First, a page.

October 5, 2015 Leave a comment
Nice piece from Adam Gopnik:
Like it or not, according to this argument, the Constitution limits our ability to control the number and kinds of guns in private hands. Even the great Jim Jeffries, in his memorable standup on American madness, says, “Why can’t you change the Second Amendment? It’s an amendment!”—as though further amending it were necessary to escape it.
In point of historical and constitutional fact, nothing could be further from the truth: the only amendment necessary for gun legislation, on the local or national level, is the Second Amendment itself, properly understood, as it was for two hundred years in its plain original sense. This sense can be summed up in a sentence: if the Founders hadn’t wanted guns to be regulated, and thoroughly, they would not have put the phrase “well regulated” in the amendment. (A quick thought experiment: What if those words were not in the preamble to the amendment and a gun-sanity group wanted to insert them? Would the National Rifle Association be for or against this change? It’s obvious, isn’t it?) [emphasis mine]
Now, you can go on and on about how the “militia” is really the people and all that. Which of course is why we see “militia” all over the rest of the Constitution– right? :-).
Gopnik continues with a nice summary of John Paul Stevens dissent in the 2008 Heller case which gave us the modern “right” to own a gun a scant 7 years ago:
Stevens, a Republican judge appointed by a Republican President, brilliantly analyzes the history of the amendment, making it plain that for Scalia, et al., to arrive at their view, they have to reference not the deliberations that produced the amendment but, rather, bring in British common law and lean on interpretations that arose long after the amendment was passed. Both “keep arms” and “bear arms,” he demonstrates, were, in the writers’ day, military terms used in military contexts. (Gary Wills has usefully illuminated this truth in the New York Review of Books.) The intent of the Second Amendment, Stevens explains, was obviously to secure “to the people a right to use and possess arms in conjunction with service in a well-regulated militia.” The one seemingly sound argument in the Scalia decision—that “the people” in the Second Amendment ought to be the same “people” referenced in the other amendments, that is, everybody—is exactly the interpretation that the preamble was meant to guard against.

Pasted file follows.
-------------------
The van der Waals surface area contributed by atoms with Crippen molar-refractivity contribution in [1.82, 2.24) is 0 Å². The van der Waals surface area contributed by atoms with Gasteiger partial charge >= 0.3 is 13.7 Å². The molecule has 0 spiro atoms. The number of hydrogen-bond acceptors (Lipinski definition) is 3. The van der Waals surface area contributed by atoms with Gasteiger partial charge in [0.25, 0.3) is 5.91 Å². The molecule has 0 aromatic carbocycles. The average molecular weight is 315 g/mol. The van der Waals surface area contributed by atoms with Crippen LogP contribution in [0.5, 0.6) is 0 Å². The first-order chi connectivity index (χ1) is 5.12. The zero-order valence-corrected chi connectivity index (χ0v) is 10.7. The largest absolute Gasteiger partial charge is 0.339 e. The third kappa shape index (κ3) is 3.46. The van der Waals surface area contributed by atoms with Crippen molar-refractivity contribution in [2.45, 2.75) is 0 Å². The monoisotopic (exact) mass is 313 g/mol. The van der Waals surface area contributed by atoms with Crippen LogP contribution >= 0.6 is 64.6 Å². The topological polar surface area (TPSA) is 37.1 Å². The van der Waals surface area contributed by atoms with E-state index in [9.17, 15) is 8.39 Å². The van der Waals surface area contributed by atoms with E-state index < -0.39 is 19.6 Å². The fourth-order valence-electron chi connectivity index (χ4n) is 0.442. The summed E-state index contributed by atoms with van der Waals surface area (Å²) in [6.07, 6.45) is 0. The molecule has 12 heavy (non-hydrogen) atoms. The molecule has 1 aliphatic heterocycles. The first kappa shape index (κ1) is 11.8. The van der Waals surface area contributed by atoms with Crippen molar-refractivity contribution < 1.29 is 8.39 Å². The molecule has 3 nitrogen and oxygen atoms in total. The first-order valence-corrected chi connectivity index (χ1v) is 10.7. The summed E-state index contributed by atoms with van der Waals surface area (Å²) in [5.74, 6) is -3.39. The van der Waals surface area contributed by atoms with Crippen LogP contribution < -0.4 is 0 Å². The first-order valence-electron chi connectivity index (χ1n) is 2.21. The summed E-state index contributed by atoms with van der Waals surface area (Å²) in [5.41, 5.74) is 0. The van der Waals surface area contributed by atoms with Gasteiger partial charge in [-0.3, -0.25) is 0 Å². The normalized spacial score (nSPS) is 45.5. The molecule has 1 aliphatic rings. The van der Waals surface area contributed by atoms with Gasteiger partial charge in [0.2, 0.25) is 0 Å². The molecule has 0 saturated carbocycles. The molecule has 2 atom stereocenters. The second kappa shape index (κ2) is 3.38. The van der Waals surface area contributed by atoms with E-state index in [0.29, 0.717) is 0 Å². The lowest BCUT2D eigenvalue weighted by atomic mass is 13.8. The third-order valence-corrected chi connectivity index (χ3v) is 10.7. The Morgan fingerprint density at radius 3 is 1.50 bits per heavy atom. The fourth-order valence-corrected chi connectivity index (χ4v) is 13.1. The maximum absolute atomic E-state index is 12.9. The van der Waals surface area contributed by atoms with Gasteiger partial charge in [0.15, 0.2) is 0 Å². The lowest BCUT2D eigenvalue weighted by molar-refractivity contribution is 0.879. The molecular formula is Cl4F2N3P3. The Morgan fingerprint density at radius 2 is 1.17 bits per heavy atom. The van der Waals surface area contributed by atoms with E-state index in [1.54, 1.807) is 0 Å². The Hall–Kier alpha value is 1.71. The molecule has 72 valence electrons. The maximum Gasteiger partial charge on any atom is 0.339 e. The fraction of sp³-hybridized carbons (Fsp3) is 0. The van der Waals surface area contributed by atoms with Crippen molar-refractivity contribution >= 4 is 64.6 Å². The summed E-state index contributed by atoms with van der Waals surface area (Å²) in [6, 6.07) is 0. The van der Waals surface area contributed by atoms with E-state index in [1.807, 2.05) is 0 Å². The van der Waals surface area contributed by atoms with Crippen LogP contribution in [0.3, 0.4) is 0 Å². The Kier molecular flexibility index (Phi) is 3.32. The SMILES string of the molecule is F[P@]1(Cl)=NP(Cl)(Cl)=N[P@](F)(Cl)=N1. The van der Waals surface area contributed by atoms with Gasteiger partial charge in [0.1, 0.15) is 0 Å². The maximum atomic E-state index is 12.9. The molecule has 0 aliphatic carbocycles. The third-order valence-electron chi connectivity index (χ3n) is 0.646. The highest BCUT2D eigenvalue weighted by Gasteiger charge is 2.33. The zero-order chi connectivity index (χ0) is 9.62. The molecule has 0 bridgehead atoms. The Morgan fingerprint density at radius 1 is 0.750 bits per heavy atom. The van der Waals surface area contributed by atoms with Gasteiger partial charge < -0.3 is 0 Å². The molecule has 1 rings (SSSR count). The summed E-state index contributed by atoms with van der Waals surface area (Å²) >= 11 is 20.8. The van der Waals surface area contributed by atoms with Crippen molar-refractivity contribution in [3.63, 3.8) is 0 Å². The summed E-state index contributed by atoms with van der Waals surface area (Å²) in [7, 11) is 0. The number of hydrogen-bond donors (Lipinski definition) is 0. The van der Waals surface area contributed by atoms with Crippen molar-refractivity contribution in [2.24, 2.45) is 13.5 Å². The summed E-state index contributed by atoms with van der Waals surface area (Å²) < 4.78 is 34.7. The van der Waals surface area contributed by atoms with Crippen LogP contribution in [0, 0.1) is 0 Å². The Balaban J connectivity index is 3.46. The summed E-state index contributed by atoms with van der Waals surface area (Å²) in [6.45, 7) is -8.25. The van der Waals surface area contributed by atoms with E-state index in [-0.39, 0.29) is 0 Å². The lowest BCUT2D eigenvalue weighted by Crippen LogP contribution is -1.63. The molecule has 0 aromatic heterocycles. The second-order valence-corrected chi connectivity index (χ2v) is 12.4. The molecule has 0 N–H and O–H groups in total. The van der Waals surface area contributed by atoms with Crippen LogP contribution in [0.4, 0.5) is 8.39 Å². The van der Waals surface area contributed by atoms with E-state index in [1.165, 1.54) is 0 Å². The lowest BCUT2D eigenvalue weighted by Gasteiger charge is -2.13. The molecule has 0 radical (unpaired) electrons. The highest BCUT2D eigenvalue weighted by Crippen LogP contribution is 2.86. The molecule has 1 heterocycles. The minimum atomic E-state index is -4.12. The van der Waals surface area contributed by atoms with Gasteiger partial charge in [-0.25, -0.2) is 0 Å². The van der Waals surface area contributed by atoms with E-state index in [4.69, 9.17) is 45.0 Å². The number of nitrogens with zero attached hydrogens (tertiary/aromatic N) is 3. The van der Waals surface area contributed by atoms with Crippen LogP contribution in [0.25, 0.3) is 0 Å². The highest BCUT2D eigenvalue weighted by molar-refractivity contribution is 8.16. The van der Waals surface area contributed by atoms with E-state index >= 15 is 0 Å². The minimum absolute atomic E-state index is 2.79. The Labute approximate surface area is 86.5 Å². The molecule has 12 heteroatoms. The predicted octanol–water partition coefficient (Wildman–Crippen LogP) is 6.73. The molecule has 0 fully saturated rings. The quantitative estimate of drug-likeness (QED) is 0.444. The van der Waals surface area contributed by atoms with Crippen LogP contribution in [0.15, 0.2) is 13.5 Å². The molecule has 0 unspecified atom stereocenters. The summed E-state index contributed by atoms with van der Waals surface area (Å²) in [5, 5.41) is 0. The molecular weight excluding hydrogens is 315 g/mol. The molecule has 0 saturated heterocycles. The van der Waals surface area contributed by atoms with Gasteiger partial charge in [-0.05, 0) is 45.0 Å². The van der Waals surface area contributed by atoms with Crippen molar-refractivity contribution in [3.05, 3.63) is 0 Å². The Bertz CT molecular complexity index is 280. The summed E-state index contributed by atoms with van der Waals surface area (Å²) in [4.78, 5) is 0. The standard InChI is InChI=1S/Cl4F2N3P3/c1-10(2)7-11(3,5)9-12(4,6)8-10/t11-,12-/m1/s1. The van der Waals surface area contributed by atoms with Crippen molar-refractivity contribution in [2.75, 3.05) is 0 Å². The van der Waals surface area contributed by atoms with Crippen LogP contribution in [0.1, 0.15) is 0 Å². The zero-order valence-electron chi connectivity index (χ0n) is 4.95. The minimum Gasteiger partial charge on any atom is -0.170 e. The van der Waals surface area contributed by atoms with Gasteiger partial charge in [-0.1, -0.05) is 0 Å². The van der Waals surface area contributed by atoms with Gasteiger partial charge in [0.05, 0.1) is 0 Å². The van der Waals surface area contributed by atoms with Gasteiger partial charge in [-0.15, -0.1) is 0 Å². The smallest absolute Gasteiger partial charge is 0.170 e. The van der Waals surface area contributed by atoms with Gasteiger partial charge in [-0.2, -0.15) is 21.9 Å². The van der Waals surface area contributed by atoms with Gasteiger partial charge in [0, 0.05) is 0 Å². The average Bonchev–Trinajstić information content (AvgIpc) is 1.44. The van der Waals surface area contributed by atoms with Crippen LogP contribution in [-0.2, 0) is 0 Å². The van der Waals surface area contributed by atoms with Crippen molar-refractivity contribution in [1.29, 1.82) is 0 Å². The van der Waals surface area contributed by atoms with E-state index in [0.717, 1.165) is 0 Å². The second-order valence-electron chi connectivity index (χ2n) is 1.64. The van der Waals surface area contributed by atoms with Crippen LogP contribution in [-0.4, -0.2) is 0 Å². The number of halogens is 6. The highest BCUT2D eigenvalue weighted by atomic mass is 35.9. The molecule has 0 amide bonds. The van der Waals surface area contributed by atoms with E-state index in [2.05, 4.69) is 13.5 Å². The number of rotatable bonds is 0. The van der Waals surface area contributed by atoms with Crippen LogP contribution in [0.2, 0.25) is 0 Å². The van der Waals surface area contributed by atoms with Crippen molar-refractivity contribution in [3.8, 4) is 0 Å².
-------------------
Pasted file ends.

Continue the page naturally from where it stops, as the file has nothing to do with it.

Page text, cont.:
Stevens’s dissent should be read in full, but his conclusion in particular is clear and ringing:
The right the Court announces [in Heller] was not “enshrined” in the Second Amendment by the Framers; it is the product of today’s law-changing decision. . . . Until today, it has been understood that legislatures may regulate the civilian use and misuse of firearms so long as they do not interfere with the preservation of a well-regulated militia. The Court’s announcement of a new constitutional right to own and use firearms for private purposes upsets that settled understanding . . .
Justice Stevens and his colleagues were not saying, a mere seven years ago, that the gun-control legislation in dispute in Heller alone was constitutional within the confines of the Second Amendment. They were asserting that essentially every kind of legislation concerning guns in the hands of individuals was compatible with the Second Amendment—indeed, that regulating guns in individual hands was one of the purposes for which the amendment was offered.
And say what you will about this so-beloved “right” of individual, unfettered gun ownership. It’s basically a 7-year old right hanging by a 5-4 Supreme Court decision. That can change:
So there is no need to amend the Constitution, or to alter the historical understanding of what the Second Amendment meant. No new reasoning or tortured rereading is needed to reconcile the Constitution with common sense. All that is necessary for sanity to rule again, on the question of guns, is to restore the amendment to its commonly understood meaning as it was articulated by this wise Republican judge a scant few years ago. And all you need for that is one saner and, in the true sense, conservative Supreme Court vote. One Presidential election could make that happen.
Of course, even with the current 2nd amendment interpretation we could do a lot to ameliorate the worst effects of guns. We should.